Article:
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Split second timing for Gatwick bridge lift

BRITAIN'S LONGEST airport link bridge was lifted into place across a major taxiway at Gatwick airport this week, four hours ahead of schedule.

Work to lift the 167m long prefabricated curving central span took place on Monday evening, after being moved into position between plane movements on Sunday night.

The span was fitted with steel Y-frame legs which will support its soffit 22m above the ground, high enough to allow a 747-400 jumbo jet to pass beneath it.

Two additional sections were due to be lifted in at either end this week to complete a total 197m link to a new aircraft facility, Pier Six, for 12 additional aircraft stands on the airport's North Terminal.

'We ended up four hours ahead of schedule, ' said Steve Taylor, project manager for lifting contractor Fagioli PSC.

The firm carried out the three hour strand jacking lift, using eight 450t jacks on four corner towers, and also moved the whole assembly 1.5km across the busy London airport's taxiways the previous night.

The bridge, along with its two lifting towers, weighed 2,650t and required a 120 axle assembly of computer-synchronised self-propelled modular transporters (SPMTs) to move it from the assembly site. The two legs followed on Monday evening using the same SPMTs.

Client British Airport Authority's project manager John Setra told NCE that the move had required split second timing to fit in with ongoing aircraft movements as the bridge crossed taxiway crosspoints.

'One more week and we would have hit the school half term holidays and the operation might have been impossible, ' he said.

Taxiway closure time for the lifting and final fit-out operations is also very limited.

'And to have built this bridge in place would have meant closing the key taxiway for seven months, ' he added.

Using a landside site on the perimeter of the airport allowed structural steel contractor Watson Steel and Swiss envelope fitter Schmidlin to complete their work in relative ease, with easy non-secure access to bring in the fabricated steel components.

The whole bridge was preassembled at the landside site, including all its M&E fit-out from travelators to glazing and all the cladding, said Stephanos Samaras, project leader for Arup. Arup and architect Wilkinson Eyre Architects won a design competition for the £100M airlink in 1999.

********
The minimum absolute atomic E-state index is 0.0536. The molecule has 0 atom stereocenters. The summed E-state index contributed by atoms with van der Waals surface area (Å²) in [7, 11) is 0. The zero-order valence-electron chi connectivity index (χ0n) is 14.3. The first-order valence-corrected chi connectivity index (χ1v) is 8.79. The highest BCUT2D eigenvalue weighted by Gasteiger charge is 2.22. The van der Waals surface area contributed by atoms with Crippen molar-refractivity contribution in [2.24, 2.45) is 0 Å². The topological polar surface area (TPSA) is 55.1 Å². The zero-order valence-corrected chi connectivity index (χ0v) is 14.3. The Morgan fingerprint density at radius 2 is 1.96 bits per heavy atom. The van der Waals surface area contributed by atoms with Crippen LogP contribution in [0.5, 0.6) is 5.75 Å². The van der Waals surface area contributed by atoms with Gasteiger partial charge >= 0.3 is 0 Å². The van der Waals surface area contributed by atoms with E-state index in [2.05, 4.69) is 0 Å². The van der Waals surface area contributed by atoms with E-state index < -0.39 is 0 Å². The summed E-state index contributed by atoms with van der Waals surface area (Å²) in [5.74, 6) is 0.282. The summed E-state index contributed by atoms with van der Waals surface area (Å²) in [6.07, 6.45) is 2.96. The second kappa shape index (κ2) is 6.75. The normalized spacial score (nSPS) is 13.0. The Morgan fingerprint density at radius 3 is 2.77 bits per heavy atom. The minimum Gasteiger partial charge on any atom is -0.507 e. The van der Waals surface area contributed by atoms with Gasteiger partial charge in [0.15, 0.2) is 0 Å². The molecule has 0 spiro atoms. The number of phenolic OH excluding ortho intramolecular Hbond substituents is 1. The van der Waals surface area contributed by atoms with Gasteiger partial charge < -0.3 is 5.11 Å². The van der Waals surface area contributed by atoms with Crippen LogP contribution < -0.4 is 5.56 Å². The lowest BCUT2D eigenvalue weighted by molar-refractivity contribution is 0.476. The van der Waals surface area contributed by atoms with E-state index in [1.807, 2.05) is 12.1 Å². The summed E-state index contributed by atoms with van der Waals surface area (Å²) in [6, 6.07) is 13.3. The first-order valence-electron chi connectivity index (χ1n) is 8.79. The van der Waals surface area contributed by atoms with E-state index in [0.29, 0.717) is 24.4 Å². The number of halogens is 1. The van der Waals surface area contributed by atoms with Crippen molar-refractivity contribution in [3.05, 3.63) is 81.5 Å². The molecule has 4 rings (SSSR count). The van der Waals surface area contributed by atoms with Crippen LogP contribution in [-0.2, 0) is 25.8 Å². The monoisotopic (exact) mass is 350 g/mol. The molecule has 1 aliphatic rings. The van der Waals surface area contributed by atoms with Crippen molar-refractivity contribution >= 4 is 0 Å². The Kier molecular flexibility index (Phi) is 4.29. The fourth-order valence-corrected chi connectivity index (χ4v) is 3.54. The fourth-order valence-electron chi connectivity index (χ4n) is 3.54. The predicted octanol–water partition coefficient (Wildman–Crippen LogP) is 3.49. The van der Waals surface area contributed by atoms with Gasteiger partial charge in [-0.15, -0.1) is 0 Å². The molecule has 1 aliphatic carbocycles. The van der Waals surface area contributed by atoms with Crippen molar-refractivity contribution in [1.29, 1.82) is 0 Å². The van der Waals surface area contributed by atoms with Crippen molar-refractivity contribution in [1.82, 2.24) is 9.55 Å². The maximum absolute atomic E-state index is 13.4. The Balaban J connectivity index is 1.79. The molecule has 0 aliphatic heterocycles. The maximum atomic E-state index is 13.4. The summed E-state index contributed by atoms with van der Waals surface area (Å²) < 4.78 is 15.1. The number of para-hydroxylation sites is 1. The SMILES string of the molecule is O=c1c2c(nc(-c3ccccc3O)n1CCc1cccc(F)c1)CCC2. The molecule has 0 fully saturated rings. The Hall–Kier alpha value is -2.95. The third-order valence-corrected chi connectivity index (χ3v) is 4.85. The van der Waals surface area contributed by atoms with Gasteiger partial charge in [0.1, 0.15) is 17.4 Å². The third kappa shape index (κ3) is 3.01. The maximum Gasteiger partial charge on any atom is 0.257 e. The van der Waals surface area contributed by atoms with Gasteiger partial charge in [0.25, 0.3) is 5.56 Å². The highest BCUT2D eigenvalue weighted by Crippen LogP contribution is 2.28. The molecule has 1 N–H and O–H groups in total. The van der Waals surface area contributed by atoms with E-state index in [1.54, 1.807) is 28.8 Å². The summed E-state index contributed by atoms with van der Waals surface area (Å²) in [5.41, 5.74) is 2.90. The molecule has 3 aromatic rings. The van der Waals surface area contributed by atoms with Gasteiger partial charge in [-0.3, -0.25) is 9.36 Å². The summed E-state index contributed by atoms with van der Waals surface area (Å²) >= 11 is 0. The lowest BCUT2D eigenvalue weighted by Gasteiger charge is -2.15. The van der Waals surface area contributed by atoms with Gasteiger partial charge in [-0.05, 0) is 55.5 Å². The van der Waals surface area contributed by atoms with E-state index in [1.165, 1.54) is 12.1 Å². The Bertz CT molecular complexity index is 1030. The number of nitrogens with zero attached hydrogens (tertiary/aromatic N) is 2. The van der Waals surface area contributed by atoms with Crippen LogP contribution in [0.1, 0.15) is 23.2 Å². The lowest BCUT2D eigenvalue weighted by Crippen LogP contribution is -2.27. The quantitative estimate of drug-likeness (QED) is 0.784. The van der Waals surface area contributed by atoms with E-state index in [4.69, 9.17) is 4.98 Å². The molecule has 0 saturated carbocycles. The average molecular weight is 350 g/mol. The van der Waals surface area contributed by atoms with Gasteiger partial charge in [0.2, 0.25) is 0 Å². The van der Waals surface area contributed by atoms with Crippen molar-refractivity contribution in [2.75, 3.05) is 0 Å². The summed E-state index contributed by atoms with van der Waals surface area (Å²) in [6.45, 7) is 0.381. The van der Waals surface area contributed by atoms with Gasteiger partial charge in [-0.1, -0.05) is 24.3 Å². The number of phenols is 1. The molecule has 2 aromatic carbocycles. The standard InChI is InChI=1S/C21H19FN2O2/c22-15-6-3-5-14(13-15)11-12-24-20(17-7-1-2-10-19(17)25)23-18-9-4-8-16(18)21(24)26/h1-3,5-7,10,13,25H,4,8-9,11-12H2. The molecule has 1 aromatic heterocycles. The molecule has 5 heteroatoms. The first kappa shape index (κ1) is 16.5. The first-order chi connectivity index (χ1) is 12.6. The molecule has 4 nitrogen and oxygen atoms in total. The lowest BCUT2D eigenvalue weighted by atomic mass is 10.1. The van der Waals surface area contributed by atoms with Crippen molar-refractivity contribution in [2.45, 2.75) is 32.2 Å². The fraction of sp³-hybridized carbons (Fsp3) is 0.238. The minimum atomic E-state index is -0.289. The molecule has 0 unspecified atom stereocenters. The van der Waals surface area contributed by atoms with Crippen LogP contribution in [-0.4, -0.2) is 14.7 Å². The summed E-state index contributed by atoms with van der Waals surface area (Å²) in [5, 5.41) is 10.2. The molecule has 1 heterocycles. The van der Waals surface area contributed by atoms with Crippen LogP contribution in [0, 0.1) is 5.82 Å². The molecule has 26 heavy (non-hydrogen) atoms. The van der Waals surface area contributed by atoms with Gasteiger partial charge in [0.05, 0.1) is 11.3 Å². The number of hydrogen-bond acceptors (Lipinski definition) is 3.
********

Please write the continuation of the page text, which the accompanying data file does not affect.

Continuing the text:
Structure of the long slim bridge is unique, 'based on the human spine', he explained.

A central triangular crosssection - 'strictly speaking trapezoidal' - steel box supports steel ribs for the concrete floor structure. Above that runs an inverted triangular shape truss of pyramidical tubular steel elements.

'That has a variable depth for maximum strength where required, ' said Samaras.

It creates a low curving form following the bending moment but allowing the bridge to keep to stringent height limits required to avoid interfering with airport radar systems.

The glazed sides of the bridge taper inwards at 11infinity, both to prevent reflection glare on aircraft and to keep them cleaner and reduce maintenance.

Because of the variable height between the intersection and the floor, the bridge has a 'waisted' form at walking level.

The central spine also separates the estimated 50,000 arriving and departing passengers who will walk across it each year.

The main span together with the Y shaped legs forms a portal frame structure once the whole is in position, added Samara.

The construction method was originally devised by Cleveland Bridge, which was working as part of the project team in 2001.

'But the 9/11 events caused a rethink as passengers levels dropped heavily, ' explained Setra.

The project was restarted last year following a partial recovery in passenger levels but Cleveland was busy with other work.

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